Today, the stones, as with Dun Carloway Broch, are managed by Historic Scotland.

Perhaps the Historic Scotland website has the best way to explain the stones:

“This is a story with no ending. Against the backdrop of their 5000 years, the stones have witnessed countless changes in the people and the landscape around them. The story tells about developing landscape, the evolving environment, a land of circles, stones, archaeology and conservation along with many other topics.”

The site was so peaceful, with so very few tourists buzzing about, I am very grateful Greg let us stay and absorb the power of the stones for so long! He basically told us to ponder our lives within these surroundings :P.

And ponder we did. I literally sat there in the quiet landscape listening to the wind and looking at the stones and the sky and the surrounding lochs, not wanting to leave!!!

It’s true when they say Scotland is magical. It’s just a feeling you get when you are out and about viewing the natural and ancient landscape!

We unfortunately had to leave our lovely Callanish I stones and move on to the Callanish II and III, which were not quite as extensive as Callanish I, but made supposedly with the same purpose in mind.

Callanish II and III are located not too far away from the main stones site and comprise of similar stone rings. Callanish II, which was dug out of the peat in 1858, is in the shape of an eclipse, while Callanish III consisted of two concentric eclipses.

It was rather difficult to get to the Callanish III site as it was extremely muddy and not as touristy as the main Callanish site. Nevertheless, we were in Scotland! Which meant we must adventure and explore as much as we could! It was still worth it to get pictures like the ones below!

All in all, this was a definite experience. I don’t want to say once in a lifetime, because I know I will go back again! If you travel to the Outer Hebrides and to the Isle of Lewis, you MUST visit the Callanish Stones. Information on visiting this amazing site can be found here.

This is not a site to be excluded from your Scotland trip! And don’t just spend 5 minutes, take a photograph and leave! Make sure to allot enough time for you to take in the standing stones, explore the area and take some time to reflect and think – as was recommended to us! We think it would be an amazing place to experience a sunrise or a sunset – the rays of light dancing between the stones. Or even to spot the Northern Lights here, with the Callanish stones as a backdrop? Amazing! We’ll definitely have to come back for another visit!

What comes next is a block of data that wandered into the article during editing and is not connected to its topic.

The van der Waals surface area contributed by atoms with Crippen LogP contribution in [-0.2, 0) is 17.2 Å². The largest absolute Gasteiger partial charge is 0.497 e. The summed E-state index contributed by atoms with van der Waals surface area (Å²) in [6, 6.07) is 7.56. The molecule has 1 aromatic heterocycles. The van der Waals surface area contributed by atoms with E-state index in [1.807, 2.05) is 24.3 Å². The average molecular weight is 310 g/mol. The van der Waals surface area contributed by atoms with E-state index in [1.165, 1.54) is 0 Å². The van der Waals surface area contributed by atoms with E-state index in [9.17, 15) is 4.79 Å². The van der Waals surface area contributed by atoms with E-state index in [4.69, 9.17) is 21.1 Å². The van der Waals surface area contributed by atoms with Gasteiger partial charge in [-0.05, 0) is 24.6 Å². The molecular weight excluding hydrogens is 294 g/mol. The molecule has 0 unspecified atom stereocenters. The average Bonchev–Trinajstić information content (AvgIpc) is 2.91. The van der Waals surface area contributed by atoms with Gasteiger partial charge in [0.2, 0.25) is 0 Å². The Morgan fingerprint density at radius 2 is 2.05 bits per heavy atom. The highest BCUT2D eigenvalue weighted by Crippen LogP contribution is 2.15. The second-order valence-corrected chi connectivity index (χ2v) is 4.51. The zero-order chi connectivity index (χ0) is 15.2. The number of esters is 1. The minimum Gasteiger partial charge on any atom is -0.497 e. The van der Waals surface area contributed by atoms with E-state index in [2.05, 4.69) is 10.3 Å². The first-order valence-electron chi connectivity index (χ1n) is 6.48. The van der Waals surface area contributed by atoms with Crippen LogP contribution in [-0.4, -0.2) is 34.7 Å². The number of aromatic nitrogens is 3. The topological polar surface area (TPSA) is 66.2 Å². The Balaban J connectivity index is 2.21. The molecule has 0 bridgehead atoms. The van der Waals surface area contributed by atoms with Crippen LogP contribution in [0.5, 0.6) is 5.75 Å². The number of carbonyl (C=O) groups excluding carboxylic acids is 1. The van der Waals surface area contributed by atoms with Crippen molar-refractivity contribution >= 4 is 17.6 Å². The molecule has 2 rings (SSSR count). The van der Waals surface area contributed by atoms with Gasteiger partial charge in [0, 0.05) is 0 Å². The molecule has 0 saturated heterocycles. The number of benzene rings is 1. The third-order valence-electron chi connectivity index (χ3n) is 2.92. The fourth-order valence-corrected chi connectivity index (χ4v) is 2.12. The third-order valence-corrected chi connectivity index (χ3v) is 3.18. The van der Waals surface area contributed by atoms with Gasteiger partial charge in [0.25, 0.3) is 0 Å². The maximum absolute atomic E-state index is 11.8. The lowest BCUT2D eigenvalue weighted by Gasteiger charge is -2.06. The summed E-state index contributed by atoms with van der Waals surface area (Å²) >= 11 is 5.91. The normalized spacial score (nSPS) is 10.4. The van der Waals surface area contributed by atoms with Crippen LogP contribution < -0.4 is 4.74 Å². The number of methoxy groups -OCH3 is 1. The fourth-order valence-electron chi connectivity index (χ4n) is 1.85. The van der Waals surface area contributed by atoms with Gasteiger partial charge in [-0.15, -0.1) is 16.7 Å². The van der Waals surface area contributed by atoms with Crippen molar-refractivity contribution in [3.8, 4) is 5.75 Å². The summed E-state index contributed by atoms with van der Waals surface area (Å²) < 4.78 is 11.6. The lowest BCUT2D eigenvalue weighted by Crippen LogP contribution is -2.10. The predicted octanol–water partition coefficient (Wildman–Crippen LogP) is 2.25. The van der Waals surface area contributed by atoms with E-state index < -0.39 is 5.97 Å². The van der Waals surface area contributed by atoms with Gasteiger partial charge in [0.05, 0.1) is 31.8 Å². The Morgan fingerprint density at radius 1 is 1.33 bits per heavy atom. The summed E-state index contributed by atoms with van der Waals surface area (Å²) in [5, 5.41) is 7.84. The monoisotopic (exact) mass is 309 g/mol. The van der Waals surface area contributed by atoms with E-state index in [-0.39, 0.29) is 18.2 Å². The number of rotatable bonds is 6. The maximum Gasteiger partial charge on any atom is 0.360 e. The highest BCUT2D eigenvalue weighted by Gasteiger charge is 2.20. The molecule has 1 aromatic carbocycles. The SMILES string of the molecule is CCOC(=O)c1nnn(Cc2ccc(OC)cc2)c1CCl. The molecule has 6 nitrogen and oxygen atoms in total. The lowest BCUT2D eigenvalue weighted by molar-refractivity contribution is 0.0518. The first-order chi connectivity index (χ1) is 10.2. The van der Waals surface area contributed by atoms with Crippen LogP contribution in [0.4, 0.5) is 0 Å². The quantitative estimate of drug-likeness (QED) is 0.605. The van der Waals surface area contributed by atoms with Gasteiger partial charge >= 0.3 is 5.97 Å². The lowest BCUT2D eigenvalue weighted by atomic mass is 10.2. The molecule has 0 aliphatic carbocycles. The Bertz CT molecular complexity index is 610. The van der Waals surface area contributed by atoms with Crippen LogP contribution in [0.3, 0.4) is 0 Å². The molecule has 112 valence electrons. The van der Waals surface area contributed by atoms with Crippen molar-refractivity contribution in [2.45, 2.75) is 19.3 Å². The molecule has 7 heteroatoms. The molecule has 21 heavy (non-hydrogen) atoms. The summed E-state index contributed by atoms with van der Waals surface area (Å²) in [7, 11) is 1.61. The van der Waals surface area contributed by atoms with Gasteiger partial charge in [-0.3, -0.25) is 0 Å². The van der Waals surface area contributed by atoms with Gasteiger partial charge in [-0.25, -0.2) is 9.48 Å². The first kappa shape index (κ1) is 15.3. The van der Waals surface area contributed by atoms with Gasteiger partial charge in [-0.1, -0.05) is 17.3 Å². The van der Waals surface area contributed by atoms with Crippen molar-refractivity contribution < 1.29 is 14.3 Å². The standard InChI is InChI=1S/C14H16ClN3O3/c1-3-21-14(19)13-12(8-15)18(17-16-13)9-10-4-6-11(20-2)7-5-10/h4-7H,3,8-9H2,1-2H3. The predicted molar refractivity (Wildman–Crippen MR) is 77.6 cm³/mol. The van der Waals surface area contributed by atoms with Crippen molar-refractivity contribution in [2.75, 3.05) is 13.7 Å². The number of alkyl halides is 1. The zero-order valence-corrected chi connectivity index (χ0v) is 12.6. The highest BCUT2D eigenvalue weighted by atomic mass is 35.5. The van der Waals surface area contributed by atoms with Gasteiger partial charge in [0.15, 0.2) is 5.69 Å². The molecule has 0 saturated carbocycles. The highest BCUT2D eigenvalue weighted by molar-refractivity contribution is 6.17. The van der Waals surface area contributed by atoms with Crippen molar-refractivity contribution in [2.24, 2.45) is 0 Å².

This was one of our favourite sites and is likely to be one of yours as well!!!

We end day 2 with a little evening stroll around Stornoway!

Stay tuned for more on that coming soon!

From Vancouver with Love,

Ioana and Natalie

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© Letters of Wanderlust, 2017. Unauthorized use and/or duplication of any written material and/or photographs without express and written permission from this site’s authors is strictly prohibited. Please get in touch if you would like to republish any of our materials or if you would like to work on a project together!

 

HAGGiS Adventures Compass Buster Tour: Day 2 – The Butt of Lewis and Port Stoth Beach

After a good sleep at the Heb Hostel in Stornoway, we were off to start Day 2 of our Compass Buster Tour!

Greg informed us that Day 2 would be just as action packed as Day 1 had been and we were excited to be on our way! After grabbing some breakfast from Tesco (and maybe another snack or two), we were back on our yellow bus and headed towards more adventures and exploring in the Outer Hebrides.

The Outer Hebrides is a chain of islands located just off the western coast of mainland Scotland. Even in the short time that we spent here, we could see that people here have a very unique and special way of life – with Gaelic being the predominant language and their own traditions, culture and customs. They are also surrounded by some pretty wild, stunning and beautiful scenery, which we were lucky enough to explore on this trip!